The Life & Death of Congregations – The Sequel

So, I was thinking that it was time to return to a train of thought I boarded a couple of posts back. The gist of that post was that everything lives and dies, including congregations. Congregations and organizations like them have choices about living and dying. I said, “The real causes of decline and death in a congregation is that it becomes more concerned about its survival than its mission. It is that plain and simple. The picture (below) reminds us that returning to our mission brings life. The choice we face as a congregation that has stabilized and matured is whether we will make the effort to be renewed and reborn through the power of the Spirit, or will accept the forces of gravity and begin a hopefully dignified decline into death.” 

life cycle 2

It is easier to let life cycles follow a natural course. Entropy (the process of running down or degrading) takes place without guidance or effort, so the downward path of decline comes like breathing… well, until it stops. It is much more difficult to swim against the current of entropy and fight decline. It takes not just effort, but letting go of habits and past behaviors. It takes more effort the deeper into decline an organization travels. It takes more effort to achieve longer periods of renewed growth. That is what the different color circles mean. The red circle signifies a modest turn made when the organization is at the leading edge of decline. The green shows decline a bit deeper and the growth a bit longer. The blue shows the pat from deep decline to greatest growth… and it takes the most change and effort.

Here is another symbol that signifies the same thing, but with much deeper results:

 cross sillouette

The Church today, it seems to me, misses many opportunities to experience resurrection, renewal, redemption, because we have forgotten how to embrace the cross. We have, with great fear and trembling, shifted from a mission of cross-shaped obedience to institutional survival or maintenance. Job one has become to make sure our congregation, seminary, college, synod, district, etc. survives the threats brought by constant and incomprehensible change. We ask, “What will happen to the building?” What will happen to the endowment fund?” “Will anyone remember us?” We have forgotten that job one is really to “Go, make disciples” or “take up your cross.”  Taking up the cross is what leads to resurrection and new life.

The cross for the church of our age is to make some hard choices. To allow many aspects of our way of doing things, our way of being to die so that God can raise up a new body in this world. It isn’t easy – look at Jesus! But if his followers won’t risk death for the sake of the reign of God, then who will?

I want to leave you with some choices it seems to me we must all make if we are to take up the cross of mission and be opened to God’s future. Ponder them and let me know what you think. I’ll write about some of these particular choices in the weeks ahead. As Moses told the people in Deuteronomy, we have a choice:  “I call heaven and earth to witness against you today that I have set before you life and death, blessings and curses. Choose life so that you and your descendants may live,  loving the LORD your God, obeying him, and holding fast to him;  (Deuteronomy 30:19-20)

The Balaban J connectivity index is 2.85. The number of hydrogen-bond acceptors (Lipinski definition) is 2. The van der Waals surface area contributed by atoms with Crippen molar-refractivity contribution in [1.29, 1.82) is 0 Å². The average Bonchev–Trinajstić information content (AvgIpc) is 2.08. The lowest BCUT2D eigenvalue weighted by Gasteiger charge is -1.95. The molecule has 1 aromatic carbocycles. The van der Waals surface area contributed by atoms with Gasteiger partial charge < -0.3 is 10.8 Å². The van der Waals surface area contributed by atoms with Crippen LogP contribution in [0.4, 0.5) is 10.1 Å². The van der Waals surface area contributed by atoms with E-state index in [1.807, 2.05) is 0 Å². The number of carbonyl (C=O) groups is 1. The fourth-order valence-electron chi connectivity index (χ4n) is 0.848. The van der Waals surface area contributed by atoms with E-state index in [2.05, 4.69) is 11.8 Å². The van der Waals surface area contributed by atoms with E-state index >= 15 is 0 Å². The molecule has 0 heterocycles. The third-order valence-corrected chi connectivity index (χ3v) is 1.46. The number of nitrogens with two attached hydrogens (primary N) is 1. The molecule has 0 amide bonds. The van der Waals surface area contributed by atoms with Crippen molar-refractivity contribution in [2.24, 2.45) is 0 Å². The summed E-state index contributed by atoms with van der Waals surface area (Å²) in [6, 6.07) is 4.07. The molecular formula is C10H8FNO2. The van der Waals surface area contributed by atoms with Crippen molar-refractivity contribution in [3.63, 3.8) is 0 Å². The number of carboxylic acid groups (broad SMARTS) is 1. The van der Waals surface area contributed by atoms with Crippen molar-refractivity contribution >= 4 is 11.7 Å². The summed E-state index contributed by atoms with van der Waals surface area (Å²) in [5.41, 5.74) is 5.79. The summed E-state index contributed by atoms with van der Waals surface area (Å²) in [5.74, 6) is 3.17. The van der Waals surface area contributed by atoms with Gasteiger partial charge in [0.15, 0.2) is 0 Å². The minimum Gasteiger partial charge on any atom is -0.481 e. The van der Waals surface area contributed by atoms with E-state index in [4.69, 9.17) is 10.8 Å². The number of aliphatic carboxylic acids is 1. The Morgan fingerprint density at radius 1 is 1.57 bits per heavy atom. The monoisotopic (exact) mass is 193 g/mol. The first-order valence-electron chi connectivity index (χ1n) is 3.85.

• Linked Arms or Open Arms
  • Full Tables and Seats or Empty Chairs and Seats
  • Managing Scarce Resources or Trusting God’s Abundance
  •  Everyone Decides or Trust Leadership
  • Membership Matters or Discipleship Matters
  • Fear of Failure & Death or Faith in the Spirit’s Guidance
  • Everyone Happy or Everyone Challenged
  • Reasonable Demands or High Expectations
  • Welcome Neighbors & Friends or Hospitality to Stranger
  • Giving to Needs or Needing to Give
  • What God Has Done or What God is Doing
  • The Past As Guide or The Future as Goal
  • Giving within Reason or Extravagant Generosity
  • Maintain or Thrive
  • Monument or Movement
  • Comfort or Discomfort
  • Passive or Active
  • Sunday School Faith or Mature Growing Faith
  • Church on Sunday or God Everyday
  • Divided by Disagreements or United in Diversity
  • Minimize Risk or Take Bold Risks
  • Old Friendships or Christian Fellowship
  • Never changing or Ever Changing

I know that we could add more to this list — and perhaps we will! I know some will say that these are all “both/and” possibilities. I think that is too easy. What shall we choose people of God? Life and mission? Survival and eventual death? That is really the question we need to be asking.

Pax Christi,

Pastor Tim Olson

© Timothy V. Olson, 2014

3 thoughts on “The Life & Death of Congregations – The Sequel

  1. Nancy

    I agree with the above except: Everyone Decides or Trust Leadership

    How about: Everyone Decides or Trust GOD

    We are not to put our trust in Leadership, we are to put our trust God (and God will guide us AND the leaders)!

    1. Maybe it should not be, but trust in God in the context of this exercise is assumed. I would add that as Jesus instructs that “wherever two or more are gathered in my name I am with them” when we prayerfully elect leaders and they prayerfully lead, we are in fact trusting God when we trust faithful leaders. It is easy to say “trust God” – but what does that look like? In the Christian community, as Paul, and James, and Jesus – not to mention Moses, Joshua and a host of others in the Old Testament teach, God establishes elders, leaders, pastors, bishops, deacons etc. to lead. God indeed guides leaders, but many congregations are so paralyzed by mistrust that leaders, led by God, can’t do what they are called to do. If every decision – from the direction of mission to the color of the carpet – requires a congregational discussion and vote, then mistrust guides the people and nothing gets done.

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